Florida midterms election update: what changed in our state

On Nov. 8, Americans exercised their right to vote for leaders and reform bills at the U.S. midterm election. Since then, various changes have been made to the country and state’s legislatures.

The country’s midterms are the elections held halfway through the president’s four-year tenure. Elections occur to select new members of Congress, state governors and local leaders such as mayors, judges and other local officials.

Florida’s congressional elections saw the election and reelection of a state Republican majority. In Florida’s senate elections, incumbent Republican Senator Marco Rubio was reelected, beating Democratic candidate Val Demings, while in Florida’s House of Representatives elections, Republicans won 20 of Florida’s 28 U.S. House seats.

In Florida’s state elections, current governor Ron DeSantis was reelected, defeating former governor and Democratic candidate Charlie Crist; this will be his second term as governor. 

Since the midterms, more changes have occurred in government. On Jan. 7, Republican congressman Kevin McCarthy was elected on the 15th ballot as the new Speaker of the House. 

According to Vox, a congressman going all the way to a 15th ballot for election as House Speaker had not happened since the Civil War; this occurred due to McCarthy’s unavailability of getting the absolute majority of votes until then.

New bills have also been introduced, passed or are on the path to being so. 

On Dec. 13, the Respect for Marriage Act was signed into law by President Biden. The bill was approved by a 258-169 vote. According to Congress.gov, “this act provides statutory authority for same-sex and interracial marriages.”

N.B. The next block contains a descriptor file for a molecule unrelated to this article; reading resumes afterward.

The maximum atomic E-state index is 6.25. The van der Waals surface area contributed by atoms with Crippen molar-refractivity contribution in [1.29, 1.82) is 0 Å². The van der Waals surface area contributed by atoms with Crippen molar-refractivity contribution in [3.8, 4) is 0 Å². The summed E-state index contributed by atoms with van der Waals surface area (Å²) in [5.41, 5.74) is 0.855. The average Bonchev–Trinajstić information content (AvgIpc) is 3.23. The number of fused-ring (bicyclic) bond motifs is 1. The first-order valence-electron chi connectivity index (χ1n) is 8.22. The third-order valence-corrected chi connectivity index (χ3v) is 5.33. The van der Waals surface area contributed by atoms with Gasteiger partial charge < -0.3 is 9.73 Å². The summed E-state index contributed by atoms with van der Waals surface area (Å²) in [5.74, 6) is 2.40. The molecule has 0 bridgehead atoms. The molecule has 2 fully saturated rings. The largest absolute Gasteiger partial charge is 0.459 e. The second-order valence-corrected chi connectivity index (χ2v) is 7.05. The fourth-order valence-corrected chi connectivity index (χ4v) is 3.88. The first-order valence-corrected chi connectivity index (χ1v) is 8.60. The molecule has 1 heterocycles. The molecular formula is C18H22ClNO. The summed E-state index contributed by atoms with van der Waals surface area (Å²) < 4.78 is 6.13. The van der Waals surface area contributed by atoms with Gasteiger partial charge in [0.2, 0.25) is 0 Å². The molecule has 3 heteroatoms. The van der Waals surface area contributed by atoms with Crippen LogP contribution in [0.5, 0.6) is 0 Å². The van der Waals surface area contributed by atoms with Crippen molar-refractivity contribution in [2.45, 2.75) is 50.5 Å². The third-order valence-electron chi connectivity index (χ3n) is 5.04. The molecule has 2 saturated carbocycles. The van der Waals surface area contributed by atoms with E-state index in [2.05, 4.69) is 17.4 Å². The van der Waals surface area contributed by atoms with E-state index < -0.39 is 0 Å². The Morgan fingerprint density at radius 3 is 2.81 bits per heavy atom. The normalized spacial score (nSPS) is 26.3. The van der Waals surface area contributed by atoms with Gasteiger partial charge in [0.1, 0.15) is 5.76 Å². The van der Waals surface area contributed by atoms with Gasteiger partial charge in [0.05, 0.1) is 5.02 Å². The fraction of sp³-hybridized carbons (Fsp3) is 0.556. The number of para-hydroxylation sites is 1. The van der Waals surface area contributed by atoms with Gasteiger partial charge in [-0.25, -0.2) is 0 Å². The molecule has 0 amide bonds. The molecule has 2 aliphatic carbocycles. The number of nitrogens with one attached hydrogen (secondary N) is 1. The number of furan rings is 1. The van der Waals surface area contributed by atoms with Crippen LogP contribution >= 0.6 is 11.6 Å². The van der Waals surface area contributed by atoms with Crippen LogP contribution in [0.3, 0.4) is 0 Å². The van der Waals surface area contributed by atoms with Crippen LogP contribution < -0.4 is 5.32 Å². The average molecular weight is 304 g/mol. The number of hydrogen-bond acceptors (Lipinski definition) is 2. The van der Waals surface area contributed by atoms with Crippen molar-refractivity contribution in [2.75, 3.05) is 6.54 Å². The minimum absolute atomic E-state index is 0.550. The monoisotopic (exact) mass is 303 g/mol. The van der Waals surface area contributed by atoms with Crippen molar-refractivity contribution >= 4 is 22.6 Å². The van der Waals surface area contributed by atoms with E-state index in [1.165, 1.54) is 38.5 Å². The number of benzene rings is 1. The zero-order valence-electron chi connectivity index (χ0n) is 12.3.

A bill that could be on the way to ratification is the Born-Alive Abortion Survivors Protection Act. This bill was first introduced in 2015, and would, according to Slate, “require doctors to offer the same care after abortion that is available to any child of the same gestational age, and it prescribes fines and prison time for doctors who violate it.” On Jan. 11, the bill passed the House and is now on its way to the Senate, though its ratification there is unlikely due to the chamber’s Democratic majority.

Since his reelection, Florida Gov. DeSantis has proposed multiple legislations. On Jan. 17, DeSantis announced a policy proposal prohibiting many efforts of pandemic reduction concerning the state’s mask mandates and vaccine requirements.

According to CNN, the proposal would “permanently prohibit Covid-19 vaccine passports in Florida, prohibit Florida schools from instituting Covid-19 vaccine or mask requirements, forbid businesses in the state from requiring masks and bar ‘employers from hiring or firing based on mRNA jabs.’”

On Jan. 23, DeSantis proposed legislation to create a Teachers’ Bill of Rights. According to the Florida governor, the bill of rights would “empower educators to be leaders in their classrooms, enact paycheck protection, reduce terms for school board members from 12 to eight years, and invest another $1 billion in teacher pay.”

However, the DeSantis administration’s recent rejection of the Advanced Placement (AP) high school course on African-American Studies in the state is being the subject of controversy. 

On Jan. 12, the Florida Department of Education’s (FDOE) Office of Articulation sent a letter to College Board, the organization that manages AP classes, forbidding the course’s inclusion in school, stating, according to MPRNews, “As presented, the content of this course is inexplicably contrary to Florida law and significantly lacks educational value.” 

DeSantis defended the class’s ban, stating in a press conference on Jan. 23 that the course includes “queer theory” and imposes a “political agenda” to students, In response, on Feb. 1, College Board released a modified AP African-American Studies curriculum. 

According to NPR, the units regarding intersectionality and activism, Black feminist literary thought, and Black Queer Studies are no longer included. In addition, the exploration of the Movement for Black Lives was altered. Now, Black Lives Matter is listed alongside Black conservatism as a sample course project.

The AP course’s modification now requires the FDOE’s approval.

“People should have the right to know what happened to African-Americans and that it is very important that we learn about it… we can’t just leave it in the past, we should teach our kids about it too,” junior Alyssa Cifuentes said.

The 2022 midterm elections updated the leaders of the country. The people have spoken, and their votes heard, with those whom they elected already making impactful decisions in government.